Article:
The Coming out of the Church

March 29, 2007

It is quiet day here at the seminary, and I’ve been thinking about a few things.  Susan Russell+ wrote a similarly titled piece a few days ago, but I’m going in a different direction.

The meditation that was offered to start us off this morning was John Donne’s Meditation XVII.  You know, “No man is an island,” and “never send to know for whom the bell tolls; it tolls for thee.”

I love that piece, and I always have.  Donne describes community and the overwhelming ties that we have to another in a language that resonates for me.

What bothered me today, though, was the way in which ties to community have been manipulated in the Communion.  This view, expressed by many conservative Anglicans, somehow manipulates community to be something which requires blind obedience; something which must completely shape us.  Instead, I believe there is a tension between allowing ourselves to be shaped by community and shaping the community by our own experience, faith, and participation.

I think of it much like a family responding to the coming out of a gay son.  There are cultures which place a much higher emphasis on blind loyalty to the family community than we are accustomed to in the United States.  In such cases the family responds to the gay son as being “selfish” for “burdening the family” with his “problem.”

Of course, hopefully most (but not enough) families in the United States put more focus on “no person being an island” to lean more towards justice for the son than for the son’s obedience to the family.  We believe, due to our cultural heritage and cultural identity in the U.S., that we should identify with “the tired, the poor, the huddled masses yearning to be free, the wretched refuse of the teaming shores– send us the homeless and we will lift our golden lamp beside the golden door!” (Of course whether we actually do it or not is another question, but the green lady with the torch in the harbor outside the city that never sleeps certainly beckons to those who come to us with this invitation.)

So our cultural context puts us in a frame of reference to become a part of community not by giving over to blind loyalty, but instead to follow the Christian gospel: to identify with the “least of these” and put ourselves in their shoes to determine how the community can best be changed to make the last become first.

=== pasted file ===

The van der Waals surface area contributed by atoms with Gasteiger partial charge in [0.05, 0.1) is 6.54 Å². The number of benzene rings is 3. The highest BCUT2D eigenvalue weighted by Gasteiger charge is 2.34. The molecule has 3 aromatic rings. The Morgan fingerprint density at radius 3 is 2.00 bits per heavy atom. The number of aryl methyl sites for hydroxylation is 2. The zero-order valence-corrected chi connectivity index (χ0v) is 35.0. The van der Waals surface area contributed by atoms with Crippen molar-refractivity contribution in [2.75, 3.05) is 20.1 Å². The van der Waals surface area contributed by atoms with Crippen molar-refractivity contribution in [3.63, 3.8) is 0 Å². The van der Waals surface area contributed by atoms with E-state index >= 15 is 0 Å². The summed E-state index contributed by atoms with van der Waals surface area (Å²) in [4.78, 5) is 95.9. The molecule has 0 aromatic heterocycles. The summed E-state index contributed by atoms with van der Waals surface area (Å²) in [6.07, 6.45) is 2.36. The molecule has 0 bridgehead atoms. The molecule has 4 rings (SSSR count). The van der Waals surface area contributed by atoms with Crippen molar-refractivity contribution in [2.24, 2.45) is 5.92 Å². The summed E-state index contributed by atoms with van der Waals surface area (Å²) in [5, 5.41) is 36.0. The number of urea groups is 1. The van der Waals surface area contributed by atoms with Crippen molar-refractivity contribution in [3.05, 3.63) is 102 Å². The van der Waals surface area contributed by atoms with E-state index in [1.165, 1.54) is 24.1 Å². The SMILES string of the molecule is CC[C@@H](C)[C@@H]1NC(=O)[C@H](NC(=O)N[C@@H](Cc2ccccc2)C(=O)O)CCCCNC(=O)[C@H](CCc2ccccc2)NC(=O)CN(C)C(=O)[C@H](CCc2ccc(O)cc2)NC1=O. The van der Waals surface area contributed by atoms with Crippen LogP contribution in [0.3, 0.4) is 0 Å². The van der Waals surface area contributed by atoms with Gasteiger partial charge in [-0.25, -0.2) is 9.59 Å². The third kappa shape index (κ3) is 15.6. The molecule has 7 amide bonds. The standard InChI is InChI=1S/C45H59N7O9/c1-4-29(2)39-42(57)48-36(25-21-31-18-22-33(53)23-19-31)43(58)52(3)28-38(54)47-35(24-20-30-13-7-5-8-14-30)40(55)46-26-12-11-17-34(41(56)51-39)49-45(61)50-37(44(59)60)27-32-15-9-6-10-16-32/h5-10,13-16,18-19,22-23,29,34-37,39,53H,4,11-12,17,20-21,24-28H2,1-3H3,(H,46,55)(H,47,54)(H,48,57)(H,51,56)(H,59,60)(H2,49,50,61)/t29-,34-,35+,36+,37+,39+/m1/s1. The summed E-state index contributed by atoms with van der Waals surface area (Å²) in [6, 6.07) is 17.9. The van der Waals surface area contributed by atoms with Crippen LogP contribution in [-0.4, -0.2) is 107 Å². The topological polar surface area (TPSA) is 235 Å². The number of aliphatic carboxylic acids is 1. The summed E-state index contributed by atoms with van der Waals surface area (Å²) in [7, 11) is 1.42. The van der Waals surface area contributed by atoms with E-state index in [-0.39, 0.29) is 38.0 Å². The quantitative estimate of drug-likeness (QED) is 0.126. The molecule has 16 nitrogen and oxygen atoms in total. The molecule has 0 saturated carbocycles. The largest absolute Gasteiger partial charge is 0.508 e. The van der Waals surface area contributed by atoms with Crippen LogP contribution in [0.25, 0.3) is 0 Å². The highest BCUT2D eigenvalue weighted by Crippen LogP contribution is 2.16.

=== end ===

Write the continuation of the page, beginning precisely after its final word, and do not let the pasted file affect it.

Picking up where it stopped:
In Christ there is no separation between us (Gal 3:28) and the walls that separate us are torn down so that true community can exist with those who have been far off being brought near (Eph 2:13-14).  Just as Paul realized that the gentiles were strangers to the Jews but were reconciled in one body on the Cross, so now the Episcopal church is realizing that we gays and lesbians who have been strangers to Christians are also reconciled in that one Body.

So in the best of worlds in our hypothetical family, the family responds to the gay son not by asking “why are you doing this to us?” but by asking “how can we best help you my child?”

Similarly, the Episcopal church has now identified with the gay son in its proclamation that gay and lesbian people are full and equal participants in the life of Christ’s church.  The Anglican Communion’s reaction?  “Why are you doing this to us?  You are tearing us apart!!  You are so selfish!!”

The Archbishop of Canterbury, the great-uncle of the Communion, has had reactions ranging from “Not in this house!!  That is not what we do here!! It goes against Lambeth 1.10!!” to “But what will the neighbors think!!  The churches in Africa don’t understand!  Those churches that also have “Episcopal” in their name will be confused and think we are morally loose!!  It will mean the end of the church as we know it!!”

When have the Primates  or +++Rowan said, “Peace.  What can we do for you, my child?”

Where is the identification with the “least of these?”

That makes my heart ache.

Blind loyalty to community?

No.  I’m not interested in being blindly loyal to a community that has no interest in justice.

A community that only has interest in self-preservation seems too much to me like the Sanhedrin, or the Roman Empire, both of whom worked hard to rid themselves of a little problem they had called “Jesus of Nazareth.”

No, we must all be other-focused, focused on the ones who are the “least of these.”  That is the true road to community.

And that is why our House of Bishops did not choose to walk apart, but instead said “we affirm once again the deep longing of our hearts for The Episcopal Church to continue as a part of the Anglican Communion.”  They also said they would “meet any decision to exclude us from gatherings of all Anglican Churches with great sorrow.”

The Episcopal Church won’t leave the family willingly, although the family may choose to kick her out.

Now she knows what it is like to come out of the closet to a family member.

Let us hope that the family remembers what the call of the Christian family is before that time.  And if not, we’ll do what all self-respecting gay and lesbian folks do.  We’ll pick ourselves off, accept their decision to exclude us (hurt as it does), and carry on with our lives in the Mission of Christ.




4 Responses to “The Coming out of the Church”

  1. obadiahslope Says:

    Perhaps you should move the green lady to the Mexican border.

  2. […] Blind loyalty to community, as I discussed in The Coming Out of the Church. […]

  3. […] 1st, 2007 I have been thinking today about a post I wrote last spring, linked here.  It is entitled “The Coming Out of the Church” and explores the relationship between […]

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